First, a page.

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Burn of Mosset Flood Alleviation Scheme - Burn Management Works

Author:
Dr Ian Dennis
Email:
ian.dennis@rhdhv.com

Catchment Information

The Burn of Mosset is a small but geomorphologically active gravel-bed stream that drains and area of 49km2. It flows northwards through the town of Forres before entering Findhorn Bay.  Forres has had a long history of flooding from the burn, with six flood events causing serious property damage and disruption within the last 50 years.  The Flood Alleviation Scheme (FAS), completed in 2009, included the construction of an upstream earth fill embankment dam designed to allow for discharges up to 8.5m3/s to flow through Forres, with excess floodwater temporarily stored behind the dam. This upstream storage area, the focus of this case study, included an extensive natural sediment accretion zone.  It has a large capacity to store sands and gravels and also retain large woody material.  This will reduce the risk of sediment blockage or damage of the dam control structure from sediment or large woody debris respectively.  The implementation of this natural sediment accretion zone replaced the need for a conventional sediment trap as part of the wider FAS.  

 

 

 

Stage of project

Work completed

Monitoring Undertaken

Yes

Modelling Undertaken

No

Project Descriptions

The work aimed to create a mosaic of river and floodplain habitats by allowing active river processes to develop a multi-threaded (anabranched) system together with floodplain wet woodland features. Prior to the work, the burn was a degraded perched watercourse and flowed around the edge of a field, with dredged spoil deposits used to build the flood embankments, thus disconnecting the burn from its floodplain area.

Two breaches of the existing embankments were created to allow flow to spill out across the floodplain.  Their locations were selected using LiDAR imagery to identify low areas of land suitable for the course of the temporary 'basic' channel, which was constructed to ensure that there was no interruption in migratory fish passage.  The overall aspiration was then to allow natural processes to develop a multi-thread watercourse. Initially the upstream breach in the bank was set to maintain 80% of the lower flows in the exisitng channel, and protected using thirty tonnes of locally sourced granite placed within the breach opening.  This was to ensure that species within the existing channel could continue to use the available habitat whilst the new watercourse continued to develop.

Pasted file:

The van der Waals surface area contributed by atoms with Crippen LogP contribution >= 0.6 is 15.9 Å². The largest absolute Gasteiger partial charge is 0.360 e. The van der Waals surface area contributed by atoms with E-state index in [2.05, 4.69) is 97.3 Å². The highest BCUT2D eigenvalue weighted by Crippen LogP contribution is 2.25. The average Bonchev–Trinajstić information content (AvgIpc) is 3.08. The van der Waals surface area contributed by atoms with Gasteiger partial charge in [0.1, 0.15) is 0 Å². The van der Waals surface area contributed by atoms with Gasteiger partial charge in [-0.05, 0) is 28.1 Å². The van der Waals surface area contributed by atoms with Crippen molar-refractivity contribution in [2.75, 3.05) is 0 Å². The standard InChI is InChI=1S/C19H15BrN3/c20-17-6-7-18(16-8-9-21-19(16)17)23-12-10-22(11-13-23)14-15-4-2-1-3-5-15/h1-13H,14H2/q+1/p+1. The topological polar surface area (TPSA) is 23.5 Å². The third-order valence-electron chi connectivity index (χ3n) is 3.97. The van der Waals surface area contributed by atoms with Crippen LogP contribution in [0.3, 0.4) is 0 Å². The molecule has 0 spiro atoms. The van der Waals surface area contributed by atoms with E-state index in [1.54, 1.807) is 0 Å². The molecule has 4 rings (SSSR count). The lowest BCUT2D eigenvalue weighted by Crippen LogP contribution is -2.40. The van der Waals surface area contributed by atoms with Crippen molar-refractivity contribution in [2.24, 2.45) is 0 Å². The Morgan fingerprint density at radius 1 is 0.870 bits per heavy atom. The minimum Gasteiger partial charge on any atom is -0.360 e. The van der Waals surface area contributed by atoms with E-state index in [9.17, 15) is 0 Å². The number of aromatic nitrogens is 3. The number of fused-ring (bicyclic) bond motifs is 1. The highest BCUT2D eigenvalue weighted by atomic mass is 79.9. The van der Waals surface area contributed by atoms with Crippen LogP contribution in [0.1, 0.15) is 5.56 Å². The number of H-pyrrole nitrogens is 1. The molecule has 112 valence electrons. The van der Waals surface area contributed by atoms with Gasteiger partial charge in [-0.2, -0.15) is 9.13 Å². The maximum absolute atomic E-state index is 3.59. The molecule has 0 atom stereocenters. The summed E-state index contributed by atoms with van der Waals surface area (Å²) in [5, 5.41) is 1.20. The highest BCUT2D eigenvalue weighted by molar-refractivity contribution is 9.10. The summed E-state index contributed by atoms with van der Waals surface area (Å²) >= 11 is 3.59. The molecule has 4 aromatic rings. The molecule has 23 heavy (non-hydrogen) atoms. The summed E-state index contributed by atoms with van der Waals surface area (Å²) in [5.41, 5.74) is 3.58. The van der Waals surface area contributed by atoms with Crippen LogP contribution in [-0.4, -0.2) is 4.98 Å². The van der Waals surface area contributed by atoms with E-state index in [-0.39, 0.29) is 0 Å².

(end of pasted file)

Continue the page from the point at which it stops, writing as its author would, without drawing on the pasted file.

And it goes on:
A low embankment was constructed parallel to the new channel close to the site boundary.  This was to protect adjacent fields outside the area of burn management works from flooding.  Material was won from digging a small ditch which avoided the need to import fill over very soft ground.  Tree planting was undertaken as part of the scheme to encourage the development of wet woodland.  Only tree species native to eastern Scotland and of local provenance were selected for planting including: common alder (25%), silver birch (25%), sessile oak (25%), rowan (15%) and goat willow (10%).  Whips between 0.45m and 0.6m in length were planted, as these tend to establish well and grow more quickly than more mature specimens.  The whips were planted in clumps of three to five of the same species, spaced at 2m centres, with a planting density to allow for some failures. Mesh guards were not installed to protect the whips since there was a risk they would be washed off during a flood event and could pose a hazard to wildlife. Additionally, there was a concern that any mesh would have introduced man-made debris into the natural environment downstream.